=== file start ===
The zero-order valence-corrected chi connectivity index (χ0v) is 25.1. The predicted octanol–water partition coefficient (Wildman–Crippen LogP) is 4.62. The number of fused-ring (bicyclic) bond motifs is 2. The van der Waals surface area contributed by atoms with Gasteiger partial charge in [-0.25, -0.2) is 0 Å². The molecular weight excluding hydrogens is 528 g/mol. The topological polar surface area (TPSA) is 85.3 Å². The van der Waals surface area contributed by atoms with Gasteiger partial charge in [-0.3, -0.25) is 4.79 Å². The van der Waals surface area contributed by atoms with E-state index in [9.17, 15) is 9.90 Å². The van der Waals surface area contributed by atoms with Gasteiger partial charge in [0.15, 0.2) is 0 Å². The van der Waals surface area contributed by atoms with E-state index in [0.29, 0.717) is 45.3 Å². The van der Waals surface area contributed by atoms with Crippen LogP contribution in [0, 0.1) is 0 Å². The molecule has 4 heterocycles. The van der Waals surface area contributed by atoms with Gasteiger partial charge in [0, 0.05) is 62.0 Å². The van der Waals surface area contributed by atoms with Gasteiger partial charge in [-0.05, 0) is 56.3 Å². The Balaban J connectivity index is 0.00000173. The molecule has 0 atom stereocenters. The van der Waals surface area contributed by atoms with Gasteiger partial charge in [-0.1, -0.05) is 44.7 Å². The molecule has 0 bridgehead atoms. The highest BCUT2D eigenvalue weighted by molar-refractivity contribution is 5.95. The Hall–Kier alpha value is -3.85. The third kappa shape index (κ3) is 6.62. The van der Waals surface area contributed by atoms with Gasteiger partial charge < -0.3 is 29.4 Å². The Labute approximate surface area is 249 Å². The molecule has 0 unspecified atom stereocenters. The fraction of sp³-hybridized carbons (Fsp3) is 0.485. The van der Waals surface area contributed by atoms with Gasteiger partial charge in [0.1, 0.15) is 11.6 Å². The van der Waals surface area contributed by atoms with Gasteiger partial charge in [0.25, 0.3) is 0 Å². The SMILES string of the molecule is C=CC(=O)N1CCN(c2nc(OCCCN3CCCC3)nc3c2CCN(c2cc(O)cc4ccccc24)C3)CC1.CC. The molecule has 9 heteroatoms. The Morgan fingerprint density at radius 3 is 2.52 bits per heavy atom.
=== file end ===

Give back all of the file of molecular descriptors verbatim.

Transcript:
The zero-order valence-corrected chi connectivity index (χ0v) is 25.1. The predicted octanol–water partition coefficient (Wildman–Crippen LogP) is 4.62. The number of fused-ring (bicyclic) bond motifs is 2. The van der Waals surface area contributed by atoms with Gasteiger partial charge in [-0.25, -0.2) is 0 Å². The molecular weight excluding hydrogens is 528 g/mol. The topological polar surface area (TPSA) is 85.3 Å². The van der Waals surface area contributed by atoms with Gasteiger partial charge in [-0.3, -0.25) is 4.79 Å². The van der Waals surface area contributed by atoms with E-state index in [9.17, 15) is 9.90 Å². The van der Waals surface area contributed by atoms with Gasteiger partial charge in [0.15, 0.2) is 0 Å². The van der Waals surface area contributed by atoms with E-state index in [0.29, 0.717) is 45.3 Å². The van der Waals surface area contributed by atoms with Crippen LogP contribution in [0, 0.1) is 0 Å². The molecule has 4 heterocycles. The van der Waals surface area contributed by atoms with Gasteiger partial charge in [0, 0.05) is 62.0 Å². The van der Waals surface area contributed by atoms with Gasteiger partial charge in [-0.05, 0) is 56.3 Å². The Balaban J connectivity index is 0.00000173. The molecule has 0 atom stereocenters. The van der Waals surface area contributed by atoms with Gasteiger partial charge in [-0.1, -0.05) is 44.7 Å². The molecule has 0 bridgehead atoms. The highest BCUT2D eigenvalue weighted by molar-refractivity contribution is 5.95. The Hall–Kier alpha value is -3.85. The third kappa shape index (κ3) is 6.62. The van der Waals surface area contributed by atoms with Gasteiger partial charge < -0.3 is 29.4 Å². The Labute approximate surface area is 249 Å². The molecule has 0 unspecified atom stereocenters. The fraction of sp³-hybridized carbons (Fsp3) is 0.485. The van der Waals surface area contributed by atoms with Gasteiger partial charge in [0.1, 0.15) is 11.6 Å². The van der Waals surface area contributed by atoms with Gasteiger partial charge in [0.25, 0.3) is 0 Å². The SMILES string of the molecule is C=CC(=O)N1CCN(c2nc(OCCCN3CCCC3)nc3c2CCN(c2cc(O)cc4ccccc24)C3)CC1.CC. The molecule has 9 heteroatoms. The Morgan fingerprint density at radius 3 is 2.52 bits per heavy atom.